His hypocrisy is transparent. Even the least discerning among us can see right through it. I can only reveal the nature and activity of Bolton's proxies and expose their inner contexts as well as their ultimate final aims if Bolton's army of passive-aggressive dissemblers is decimated down to those whose inborn lack of character permits them to betray anyone and everyone for the well-known thirty pieces of silver. What I call iconoclastic goofballs may endanger our property or our security or our economic well-being, but Bolton endangers our souls. He is too pernicious to read the writing on the wall. This writing warns that implying that his decisions are based on reason is no different from implying that granting him complete control over our lives is as important as breathing air. Both statements are ludicrous.

Someone needs to prevent the production of a new crop of chauvinistic troglodytes. Who's going to do it? Bolton? I think not.

Let me be clear. He is careless with data, makes all sorts of causal interpretations of things without any real justification, has a way of combining disparate ideas that don't seem to hang together, seems to show a sort of pride in his own biases, gets into all sorts of inarticulate speculation, and then makes no effort to test out his speculations -- and that's just the short list! There is an unpleasant fact, painful to the tender-minded, that one can deduce from the laws of nature. This fact is also conclusively established by direct observation. It is a fact so obvious that rational people have always known it and no one doubted it until Bolton and his peons started trying to deny it. The fact to which I am referring states that there are three fairly obvious problems with Bolton's quips, each of which needs to be addressed by any letter that attempts to prescribe a course of action. First, Bolton's attitudes are wrong for the same reason that drug use, adultery, lust, murder, and lying are wrong. Second, I find Bolton the most phlegmatic person in the world. And third, if the only way to introduce an important, but underrepresented, angle on Bolton's dishonest cop-outs is for me to lie awake at night wondering who Bolton's next victim will be, then so be it. It would certainly be worth it, because we must draw the line somewhere, and everyone with half a brain understands that.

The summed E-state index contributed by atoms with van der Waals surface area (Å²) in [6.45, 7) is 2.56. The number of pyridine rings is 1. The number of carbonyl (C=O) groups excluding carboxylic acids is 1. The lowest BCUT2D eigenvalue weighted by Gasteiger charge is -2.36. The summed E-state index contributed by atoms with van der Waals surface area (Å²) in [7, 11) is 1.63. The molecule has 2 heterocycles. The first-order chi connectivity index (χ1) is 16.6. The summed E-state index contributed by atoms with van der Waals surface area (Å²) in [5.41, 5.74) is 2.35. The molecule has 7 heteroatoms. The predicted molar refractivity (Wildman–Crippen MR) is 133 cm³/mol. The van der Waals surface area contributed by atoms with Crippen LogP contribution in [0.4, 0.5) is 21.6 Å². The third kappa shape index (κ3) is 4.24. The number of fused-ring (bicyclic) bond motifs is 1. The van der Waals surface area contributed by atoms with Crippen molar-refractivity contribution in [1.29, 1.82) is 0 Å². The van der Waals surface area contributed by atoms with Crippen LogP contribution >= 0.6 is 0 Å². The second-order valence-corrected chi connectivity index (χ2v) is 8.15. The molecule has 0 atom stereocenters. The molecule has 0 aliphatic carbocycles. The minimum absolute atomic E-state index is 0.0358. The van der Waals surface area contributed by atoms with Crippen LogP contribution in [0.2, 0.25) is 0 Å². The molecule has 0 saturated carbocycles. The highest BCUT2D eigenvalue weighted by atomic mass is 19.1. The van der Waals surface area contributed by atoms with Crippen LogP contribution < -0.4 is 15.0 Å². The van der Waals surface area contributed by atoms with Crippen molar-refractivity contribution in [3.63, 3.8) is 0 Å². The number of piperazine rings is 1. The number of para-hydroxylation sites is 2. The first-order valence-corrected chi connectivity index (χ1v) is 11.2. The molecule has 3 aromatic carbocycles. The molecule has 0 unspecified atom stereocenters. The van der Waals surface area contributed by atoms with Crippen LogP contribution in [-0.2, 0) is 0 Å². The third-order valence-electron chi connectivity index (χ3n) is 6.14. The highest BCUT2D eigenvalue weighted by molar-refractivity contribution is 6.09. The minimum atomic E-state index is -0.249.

I can't help but wonder: Why does everyone hate Bolton? Is it because of his business practices, exclusivity, disloyalty, disrespect, or because Bolton keeps trying to break up society's solidarity and cohesiveness? Whatever the answer, anyone who hasn't been living in a cave with his eyes shut and his ears plugged knows that I have traveled the length and breadth of this country and talked with the best people. I can therefore assure you that if we don't remove the John Bolton threat now, it will bite us in our backside sooner or later. Bolton maintains that he defends the real needs of the working class. Even if this were so, Bolton would still be postmodernist. But the real question here is not, "What is Bolton's secret agenda?". The real question is rather, "Where do snivelling half-wits like Bolton come from, and what are we going to do with them?" After days of agonized pondering and reflection, I finally came to the conclusion that prudence is no vice. Cowardice -- especially Bolton's damnable form of it -- is. It is never easy to judge what the most appropriate or effective response to his sinister actions is, but one unfortunate fact remains clear: He exhibits signs of arrested development. But the problems with his witticisms don't end there. Stand with me, be honest with me, and help me dole out acerbic criticism of John Bolton and his phalanx of superstitious stooges, and together we'll tell you a little bit about him and his irresponsible artifices. We'll enable adversaries to meet each other and establish direct personal bonds which contradict the stereotypes they rely upon to power their disreputable fibs. I'm counting on you. Thanks for reading this.

Every dark cloud has it's silver lining... (1)

Weaselmancer (533834) | more than 9 years ago | (#12273610)

So be sure to purchase lots of stock in insurance companies today! Either way - you're a winner.

Re:Every dark cloud has it's silver lining... (1)

fr2asbury (462941) | more than 9 years ago | (#12273766)

Unless it hits Hartford CT. :-( Then the damage TO the insurance companies may be to great.